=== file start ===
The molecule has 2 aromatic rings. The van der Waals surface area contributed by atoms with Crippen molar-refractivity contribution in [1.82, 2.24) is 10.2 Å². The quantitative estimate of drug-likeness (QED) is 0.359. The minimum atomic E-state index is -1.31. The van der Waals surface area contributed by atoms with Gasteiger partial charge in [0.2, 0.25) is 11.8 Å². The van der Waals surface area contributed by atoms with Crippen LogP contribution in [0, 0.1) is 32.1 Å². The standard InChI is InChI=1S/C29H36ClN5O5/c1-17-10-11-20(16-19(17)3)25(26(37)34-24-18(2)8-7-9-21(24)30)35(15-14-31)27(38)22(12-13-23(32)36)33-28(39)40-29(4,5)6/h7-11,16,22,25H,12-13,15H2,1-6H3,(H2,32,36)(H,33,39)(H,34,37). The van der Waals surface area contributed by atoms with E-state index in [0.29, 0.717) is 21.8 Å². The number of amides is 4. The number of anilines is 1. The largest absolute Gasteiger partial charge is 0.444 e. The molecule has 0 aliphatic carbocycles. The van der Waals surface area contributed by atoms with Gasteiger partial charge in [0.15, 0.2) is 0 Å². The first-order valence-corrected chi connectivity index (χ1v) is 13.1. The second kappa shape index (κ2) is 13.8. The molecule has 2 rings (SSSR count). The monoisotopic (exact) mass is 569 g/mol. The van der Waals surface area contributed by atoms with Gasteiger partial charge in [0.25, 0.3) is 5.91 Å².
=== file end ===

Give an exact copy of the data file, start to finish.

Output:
The molecule has 2 aromatic rings. The van der Waals surface area contributed by atoms with Crippen molar-refractivity contribution in [1.82, 2.24) is 10.2 Å². The quantitative estimate of drug-likeness (QED) is 0.359. The minimum atomic E-state index is -1.31. The van der Waals surface area contributed by atoms with Gasteiger partial charge in [0.2, 0.25) is 11.8 Å². The van der Waals surface area contributed by atoms with Crippen LogP contribution in [0, 0.1) is 32.1 Å². The standard InChI is InChI=1S/C29H36ClN5O5/c1-17-10-11-20(16-19(17)3)25(26(37)34-24-18(2)8-7-9-21(24)30)35(15-14-31)27(38)22(12-13-23(32)36)33-28(39)40-29(4,5)6/h7-11,16,22,25H,12-13,15H2,1-6H3,(H2,32,36)(H,33,39)(H,34,37). The van der Waals surface area contributed by atoms with E-state index in [0.29, 0.717) is 21.8 Å². The number of amides is 4. The number of anilines is 1. The largest absolute Gasteiger partial charge is 0.444 e. The molecule has 0 aliphatic carbocycles. The van der Waals surface area contributed by atoms with Gasteiger partial charge in [0.15, 0.2) is 0 Å². The first-order valence-corrected chi connectivity index (χ1v) is 13.1. The second kappa shape index (κ2) is 13.8. The molecule has 2 rings (SSSR count). The monoisotopic (exact) mass is 569 g/mol. The van der Waals surface area contributed by atoms with Gasteiger partial charge in [0.25, 0.3) is 5.91 Å².